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Special prize for radio astronomy’s contribution to WiFi

John O’Sullivan from the Australian Commonwealth Scientific and Research Organization (CSIRO) has been awarded the Australian Prime Ministers Special Prize in Science for 2009. The prize recognises his contribution to the development of WiFi. When you use a WiFi network at home, in the office or at the airport, you are using patented technology born of the work of O’Sullivan and his colleagues.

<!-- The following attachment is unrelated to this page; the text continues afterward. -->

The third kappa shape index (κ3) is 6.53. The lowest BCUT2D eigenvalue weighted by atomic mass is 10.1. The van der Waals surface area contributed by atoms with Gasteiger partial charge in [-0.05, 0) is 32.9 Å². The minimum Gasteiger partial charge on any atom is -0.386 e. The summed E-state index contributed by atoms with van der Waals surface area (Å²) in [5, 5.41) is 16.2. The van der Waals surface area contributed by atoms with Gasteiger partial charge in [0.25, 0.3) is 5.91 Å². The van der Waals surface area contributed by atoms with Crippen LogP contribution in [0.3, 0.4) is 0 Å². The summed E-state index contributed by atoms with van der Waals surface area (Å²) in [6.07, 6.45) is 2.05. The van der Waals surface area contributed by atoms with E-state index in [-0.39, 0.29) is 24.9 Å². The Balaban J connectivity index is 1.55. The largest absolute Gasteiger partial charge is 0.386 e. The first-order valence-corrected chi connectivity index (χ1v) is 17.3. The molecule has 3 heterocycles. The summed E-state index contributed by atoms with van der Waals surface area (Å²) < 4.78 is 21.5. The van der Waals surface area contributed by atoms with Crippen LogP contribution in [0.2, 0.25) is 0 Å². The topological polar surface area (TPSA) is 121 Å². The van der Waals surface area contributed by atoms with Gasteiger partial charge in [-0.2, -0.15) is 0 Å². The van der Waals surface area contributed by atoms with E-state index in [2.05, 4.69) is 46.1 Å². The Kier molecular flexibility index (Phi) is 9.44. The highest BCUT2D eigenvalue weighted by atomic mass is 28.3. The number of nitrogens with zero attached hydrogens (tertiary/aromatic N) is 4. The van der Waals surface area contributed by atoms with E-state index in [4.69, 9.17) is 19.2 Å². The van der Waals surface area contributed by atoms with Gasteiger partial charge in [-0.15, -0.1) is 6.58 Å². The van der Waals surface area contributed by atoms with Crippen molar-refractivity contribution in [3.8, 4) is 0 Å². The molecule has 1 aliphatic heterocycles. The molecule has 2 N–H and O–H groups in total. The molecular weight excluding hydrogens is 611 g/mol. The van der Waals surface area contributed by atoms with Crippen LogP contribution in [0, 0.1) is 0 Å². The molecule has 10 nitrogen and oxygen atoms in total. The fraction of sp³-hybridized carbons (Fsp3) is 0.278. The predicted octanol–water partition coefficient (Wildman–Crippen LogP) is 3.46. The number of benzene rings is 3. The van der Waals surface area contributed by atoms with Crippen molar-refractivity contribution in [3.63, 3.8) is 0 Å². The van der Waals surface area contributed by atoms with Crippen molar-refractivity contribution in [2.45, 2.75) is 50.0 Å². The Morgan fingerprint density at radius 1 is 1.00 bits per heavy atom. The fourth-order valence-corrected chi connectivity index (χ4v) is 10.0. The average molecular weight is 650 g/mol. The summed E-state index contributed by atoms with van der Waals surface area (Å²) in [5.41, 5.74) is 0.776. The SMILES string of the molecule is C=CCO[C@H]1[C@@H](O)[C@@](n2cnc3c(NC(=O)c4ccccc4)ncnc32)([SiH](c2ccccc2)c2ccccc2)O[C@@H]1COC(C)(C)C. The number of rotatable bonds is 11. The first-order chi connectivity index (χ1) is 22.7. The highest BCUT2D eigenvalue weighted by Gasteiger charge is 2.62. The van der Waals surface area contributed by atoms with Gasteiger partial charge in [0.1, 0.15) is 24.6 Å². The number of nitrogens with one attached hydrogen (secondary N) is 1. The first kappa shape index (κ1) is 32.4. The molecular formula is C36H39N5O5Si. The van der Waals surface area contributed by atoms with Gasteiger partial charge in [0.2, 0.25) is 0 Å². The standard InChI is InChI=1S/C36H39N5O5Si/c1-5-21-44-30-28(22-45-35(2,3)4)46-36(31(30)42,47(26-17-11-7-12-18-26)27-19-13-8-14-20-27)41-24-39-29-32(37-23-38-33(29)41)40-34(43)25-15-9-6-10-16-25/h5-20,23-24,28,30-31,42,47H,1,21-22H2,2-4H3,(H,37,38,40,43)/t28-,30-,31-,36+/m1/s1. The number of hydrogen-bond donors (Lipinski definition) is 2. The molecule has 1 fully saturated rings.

Published by the editorial team, 30 October 2009

O’Sullivan worked at ASTRON in the early days of the Westerbork Synthesis Radio Telescope (WSRT) and the early observations that inspired his work were made with this telescope. This is one of the many practical examples of the impact of research in radio astronomy on society.

For more information, see the article about the recognition of the prize, as well as an interview with John O’Sullivan.

Wi-Fi is a class of wireless local area network (WLAN) devices. Today, a Wi-Fi device is installed in many personal computers, video game consoles, smartphones, printers, and virtually all laptop or palm-sized computers.

Photo credit: Bearcage Productions



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